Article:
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Amazon asks court to pause Microsoft’s work on $10 billion JEDI Pentagon cloud project

How quickly the matter will be resolved remains to be seen. All that’s guaranteed is the fight for JEDI is anything but over.

Amazon asks court to pause Microsoft’s work on $10 billion JEDI Pentagon cloud project
[Photo: Master Sgt. Ken Hammond/Wikimedia Commons]
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In October, Microsoft won the $10 billion Joint Enterprise Defense Infrastructure (JEDI) project with the Pentagon after outdoing other rivals pitching for it. The JEDI project would see the modernization of critical military computer infrastructure via the winning company’s cloud services.

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In the case of Microsoft winning the JEDI contract, those cloud services would be born from Microsoft’s Azure cloud computing division. The problem is, Amazon was long favored to win the project, and thus see the Pentagon use its AWS solutions. Yet at the final hour, the Pentagon announced Microsoft had nabbed JEDI.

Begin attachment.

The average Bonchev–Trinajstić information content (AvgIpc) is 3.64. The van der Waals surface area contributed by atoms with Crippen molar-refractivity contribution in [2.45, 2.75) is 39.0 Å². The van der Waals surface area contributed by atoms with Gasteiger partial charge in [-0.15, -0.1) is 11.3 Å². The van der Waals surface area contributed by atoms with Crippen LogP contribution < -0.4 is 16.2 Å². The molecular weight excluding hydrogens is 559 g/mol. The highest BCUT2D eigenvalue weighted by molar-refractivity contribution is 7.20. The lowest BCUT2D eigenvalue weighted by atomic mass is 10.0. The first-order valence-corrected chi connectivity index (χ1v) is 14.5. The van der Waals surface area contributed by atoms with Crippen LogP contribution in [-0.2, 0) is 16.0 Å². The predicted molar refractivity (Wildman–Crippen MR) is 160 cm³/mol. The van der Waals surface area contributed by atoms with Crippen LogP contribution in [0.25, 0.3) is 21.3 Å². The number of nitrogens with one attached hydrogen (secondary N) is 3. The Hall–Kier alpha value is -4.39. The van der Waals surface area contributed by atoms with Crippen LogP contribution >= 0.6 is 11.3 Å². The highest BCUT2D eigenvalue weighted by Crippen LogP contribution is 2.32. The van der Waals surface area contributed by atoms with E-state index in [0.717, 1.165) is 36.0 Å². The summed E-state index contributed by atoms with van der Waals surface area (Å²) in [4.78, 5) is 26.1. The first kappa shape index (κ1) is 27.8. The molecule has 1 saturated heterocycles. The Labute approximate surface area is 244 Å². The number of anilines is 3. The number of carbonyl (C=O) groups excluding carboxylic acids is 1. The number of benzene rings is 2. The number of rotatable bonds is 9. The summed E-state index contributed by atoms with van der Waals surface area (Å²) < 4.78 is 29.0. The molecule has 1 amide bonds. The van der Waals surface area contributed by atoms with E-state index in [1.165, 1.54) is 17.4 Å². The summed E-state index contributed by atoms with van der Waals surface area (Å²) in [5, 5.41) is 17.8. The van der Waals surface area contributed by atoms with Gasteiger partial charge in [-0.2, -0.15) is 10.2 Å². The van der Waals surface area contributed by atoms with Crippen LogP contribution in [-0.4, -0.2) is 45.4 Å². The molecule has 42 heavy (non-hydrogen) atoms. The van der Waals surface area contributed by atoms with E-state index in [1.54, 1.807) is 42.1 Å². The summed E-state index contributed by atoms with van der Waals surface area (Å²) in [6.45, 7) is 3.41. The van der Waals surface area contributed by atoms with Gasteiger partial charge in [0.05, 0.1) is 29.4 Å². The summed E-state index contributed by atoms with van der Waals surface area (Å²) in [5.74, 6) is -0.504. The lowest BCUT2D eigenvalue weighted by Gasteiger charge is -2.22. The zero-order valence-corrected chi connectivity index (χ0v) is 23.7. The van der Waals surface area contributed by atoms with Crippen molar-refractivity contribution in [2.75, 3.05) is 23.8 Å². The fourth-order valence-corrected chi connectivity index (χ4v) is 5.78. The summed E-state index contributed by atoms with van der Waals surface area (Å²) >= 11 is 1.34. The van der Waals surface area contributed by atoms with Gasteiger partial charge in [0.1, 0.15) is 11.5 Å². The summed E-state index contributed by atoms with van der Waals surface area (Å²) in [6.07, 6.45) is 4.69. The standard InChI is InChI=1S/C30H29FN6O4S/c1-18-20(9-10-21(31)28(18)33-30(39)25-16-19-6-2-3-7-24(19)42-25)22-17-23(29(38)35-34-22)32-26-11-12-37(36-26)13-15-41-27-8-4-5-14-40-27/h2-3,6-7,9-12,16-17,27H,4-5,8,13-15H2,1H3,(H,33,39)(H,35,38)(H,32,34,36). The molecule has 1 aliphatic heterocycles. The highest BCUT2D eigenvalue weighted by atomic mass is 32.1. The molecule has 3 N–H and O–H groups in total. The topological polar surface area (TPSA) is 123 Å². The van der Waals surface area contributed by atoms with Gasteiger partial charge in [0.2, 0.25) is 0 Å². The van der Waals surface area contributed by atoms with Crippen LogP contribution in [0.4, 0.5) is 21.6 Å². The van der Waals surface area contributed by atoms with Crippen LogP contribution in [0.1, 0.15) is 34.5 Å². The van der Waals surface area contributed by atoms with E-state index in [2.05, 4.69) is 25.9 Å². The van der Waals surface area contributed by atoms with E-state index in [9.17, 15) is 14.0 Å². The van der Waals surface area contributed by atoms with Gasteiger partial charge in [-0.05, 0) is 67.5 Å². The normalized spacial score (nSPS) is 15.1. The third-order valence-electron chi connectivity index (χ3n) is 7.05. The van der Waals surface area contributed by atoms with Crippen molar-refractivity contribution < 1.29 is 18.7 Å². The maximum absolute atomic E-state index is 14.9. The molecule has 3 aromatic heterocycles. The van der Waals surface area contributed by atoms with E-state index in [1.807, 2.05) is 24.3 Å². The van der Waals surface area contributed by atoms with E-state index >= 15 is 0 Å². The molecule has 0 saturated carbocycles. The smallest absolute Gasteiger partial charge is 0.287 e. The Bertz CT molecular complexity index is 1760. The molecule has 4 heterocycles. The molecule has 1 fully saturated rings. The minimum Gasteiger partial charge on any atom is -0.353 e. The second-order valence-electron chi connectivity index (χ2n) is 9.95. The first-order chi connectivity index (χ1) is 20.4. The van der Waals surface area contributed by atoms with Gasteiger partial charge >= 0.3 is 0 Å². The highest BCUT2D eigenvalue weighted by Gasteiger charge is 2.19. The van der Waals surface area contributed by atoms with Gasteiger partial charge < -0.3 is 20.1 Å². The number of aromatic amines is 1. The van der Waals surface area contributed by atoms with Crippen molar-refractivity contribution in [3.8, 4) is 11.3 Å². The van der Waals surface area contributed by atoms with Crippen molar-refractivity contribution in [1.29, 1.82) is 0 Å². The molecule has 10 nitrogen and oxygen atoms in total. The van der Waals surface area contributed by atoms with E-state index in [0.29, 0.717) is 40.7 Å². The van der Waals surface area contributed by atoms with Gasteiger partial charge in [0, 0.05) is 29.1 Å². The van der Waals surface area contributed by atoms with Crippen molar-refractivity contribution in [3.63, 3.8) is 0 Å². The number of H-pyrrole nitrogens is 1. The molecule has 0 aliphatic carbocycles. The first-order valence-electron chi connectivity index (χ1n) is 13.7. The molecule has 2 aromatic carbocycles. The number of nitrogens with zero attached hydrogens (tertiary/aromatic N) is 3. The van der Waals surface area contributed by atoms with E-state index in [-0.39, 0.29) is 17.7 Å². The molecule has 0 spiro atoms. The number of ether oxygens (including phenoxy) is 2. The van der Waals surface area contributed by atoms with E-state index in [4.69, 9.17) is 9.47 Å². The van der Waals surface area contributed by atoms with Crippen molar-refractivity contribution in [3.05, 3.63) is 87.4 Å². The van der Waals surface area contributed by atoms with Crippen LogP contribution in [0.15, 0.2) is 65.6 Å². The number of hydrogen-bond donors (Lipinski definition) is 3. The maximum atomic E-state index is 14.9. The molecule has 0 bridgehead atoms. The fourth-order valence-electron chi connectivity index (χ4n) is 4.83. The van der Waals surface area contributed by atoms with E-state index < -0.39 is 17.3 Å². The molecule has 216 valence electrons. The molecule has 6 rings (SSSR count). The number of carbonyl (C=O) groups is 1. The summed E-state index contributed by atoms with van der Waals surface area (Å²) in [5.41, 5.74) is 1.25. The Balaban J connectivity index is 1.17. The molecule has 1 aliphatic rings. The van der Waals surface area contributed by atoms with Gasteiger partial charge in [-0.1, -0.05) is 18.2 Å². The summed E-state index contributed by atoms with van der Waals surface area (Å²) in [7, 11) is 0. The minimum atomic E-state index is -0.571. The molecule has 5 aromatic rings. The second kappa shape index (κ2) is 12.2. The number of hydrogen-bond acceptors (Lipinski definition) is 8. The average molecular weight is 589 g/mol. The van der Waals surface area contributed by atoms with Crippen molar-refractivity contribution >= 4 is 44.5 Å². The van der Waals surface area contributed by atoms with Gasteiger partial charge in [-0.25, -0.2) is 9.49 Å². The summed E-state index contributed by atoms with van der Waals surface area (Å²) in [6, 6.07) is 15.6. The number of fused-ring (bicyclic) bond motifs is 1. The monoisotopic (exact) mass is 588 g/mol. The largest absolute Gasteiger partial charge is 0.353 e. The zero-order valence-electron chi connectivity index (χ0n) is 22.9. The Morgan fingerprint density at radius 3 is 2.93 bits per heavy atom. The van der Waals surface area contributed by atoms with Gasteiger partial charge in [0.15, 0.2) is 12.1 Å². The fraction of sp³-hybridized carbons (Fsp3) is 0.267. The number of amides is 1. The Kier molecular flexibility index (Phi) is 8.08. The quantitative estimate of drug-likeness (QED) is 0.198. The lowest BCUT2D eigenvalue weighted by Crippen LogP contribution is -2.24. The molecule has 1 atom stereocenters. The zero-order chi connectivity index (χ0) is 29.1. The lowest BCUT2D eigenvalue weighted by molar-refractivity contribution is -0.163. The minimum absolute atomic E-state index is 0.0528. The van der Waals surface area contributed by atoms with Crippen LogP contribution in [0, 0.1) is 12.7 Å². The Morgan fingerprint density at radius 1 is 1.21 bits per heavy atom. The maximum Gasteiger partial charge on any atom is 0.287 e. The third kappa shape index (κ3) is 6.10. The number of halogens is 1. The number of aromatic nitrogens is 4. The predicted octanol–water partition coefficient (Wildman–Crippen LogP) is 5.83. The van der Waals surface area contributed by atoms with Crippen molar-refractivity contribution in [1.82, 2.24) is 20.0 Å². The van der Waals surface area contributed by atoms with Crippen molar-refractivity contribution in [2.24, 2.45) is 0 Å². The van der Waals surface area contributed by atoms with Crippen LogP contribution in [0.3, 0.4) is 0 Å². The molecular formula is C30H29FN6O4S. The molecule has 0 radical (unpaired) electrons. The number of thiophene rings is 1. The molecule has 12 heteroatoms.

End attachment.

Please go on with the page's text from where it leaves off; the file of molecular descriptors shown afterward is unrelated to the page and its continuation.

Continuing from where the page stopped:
The decision never sat well with Amazon, and in November, the company announced it would fight the decision, saying “Numerous aspects of the JEDI evaluation process contained clear deficiencies, errors, and unmistakable bias—and it’s important that these matters be examined and rectified.”

That fight has led to Amazon today announcing that they have asked a court to force a stay of work on Microsoft’s JEDI contract until the court can rule on Amazon’s protest over the Pentagon awarding JEDI to Microsoft. In a statement shared with Fast Company, an AWS spokesperson said:

It is common practice to stay contract performance while a protest is pending and it’s important that the numerous evaluation errors and blatant political interference that impacted the JEDI award decision be reviewed. AWS is absolutely committed to supporting the DoD’s modernization efforts and to an expeditious legal process that resolves this matter as quickly as possible.

How quickly the matter will be resolved remains to be seen. All that’s guaranteed is the fight for JEDI is anything but over. We’ve reached out to Microsoft for comment on Amazon’s court request and will update this post when we hear back.